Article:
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Reducing osteoporosis risk


Professor Belinda Beck

Osteoporosis, or “porous bones” is a low bone mass condition that can put people at risk of fractures.

Almost two in every three Australian adults over the age of fifty have the condition, or a less severe form of it known as osteopenia.

It’s expected that more than six million people while be affected by 2022, according to Dairy Australia, which has produced a bone health lifestyle management resource.

The information paper has been written by Professor Belinda Beck, who co-founded the Bone Clinic and heads the Griffith University Bone Densitometry Research Laboratory.

The paper outlines risk factors and the role of genetics, as well lifestyle factors which can improve bone health including weight-bearing exercise, consumption of protein and calcium rich foods, and exposure to safe levels of sunlight.

Increasing peak bone mass by ten per cent could delay the development of osteoporosis by 13 years, the paper suggests.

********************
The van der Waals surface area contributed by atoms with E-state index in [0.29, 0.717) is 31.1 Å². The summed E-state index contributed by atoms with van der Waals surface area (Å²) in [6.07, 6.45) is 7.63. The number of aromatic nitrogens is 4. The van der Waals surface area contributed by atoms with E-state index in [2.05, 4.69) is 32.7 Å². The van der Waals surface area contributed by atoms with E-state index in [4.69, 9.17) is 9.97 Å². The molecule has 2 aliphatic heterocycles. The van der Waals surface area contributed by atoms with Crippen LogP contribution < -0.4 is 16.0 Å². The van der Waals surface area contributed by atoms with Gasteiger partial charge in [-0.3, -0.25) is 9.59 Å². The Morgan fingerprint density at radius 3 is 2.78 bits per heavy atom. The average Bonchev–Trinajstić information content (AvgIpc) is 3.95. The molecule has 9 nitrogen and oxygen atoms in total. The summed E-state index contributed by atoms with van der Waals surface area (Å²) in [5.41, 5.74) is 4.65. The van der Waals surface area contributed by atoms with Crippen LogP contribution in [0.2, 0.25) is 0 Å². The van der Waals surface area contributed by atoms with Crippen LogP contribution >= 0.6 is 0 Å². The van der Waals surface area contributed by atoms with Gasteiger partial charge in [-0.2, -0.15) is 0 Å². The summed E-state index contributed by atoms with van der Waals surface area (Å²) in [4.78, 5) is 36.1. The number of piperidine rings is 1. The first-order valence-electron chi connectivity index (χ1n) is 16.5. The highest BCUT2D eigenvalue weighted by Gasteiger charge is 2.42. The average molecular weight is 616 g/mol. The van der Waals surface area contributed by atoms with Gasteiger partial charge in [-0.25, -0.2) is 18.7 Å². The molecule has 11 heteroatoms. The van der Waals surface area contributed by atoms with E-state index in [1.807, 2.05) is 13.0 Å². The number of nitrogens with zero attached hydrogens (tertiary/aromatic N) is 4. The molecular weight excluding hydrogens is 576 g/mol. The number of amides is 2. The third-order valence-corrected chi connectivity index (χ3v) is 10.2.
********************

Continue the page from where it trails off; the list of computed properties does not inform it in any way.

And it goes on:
“Recent evidence suggests a bone-targeted exercise program … can be a potent therapeutic stimulus to improve bone mass and reduce falls in individuals with low to very low bone mass,” the paper says.

A community risk report by Osteoporosis Australia and the Garvan Institute launched by Health Minister Greg Hunt in October found that not enough people were being treated for Osteoporosis.

Speaking at the launch of the report, Osteopororis Australia CEO Grey Lyubomirksy said osteoporosis was under diagnosed in Australia and too many people were unnecessarily breaking bones.

You can find the Osteoporosis report, Know Your Bones here 

You can find the Dairy Australia resource here

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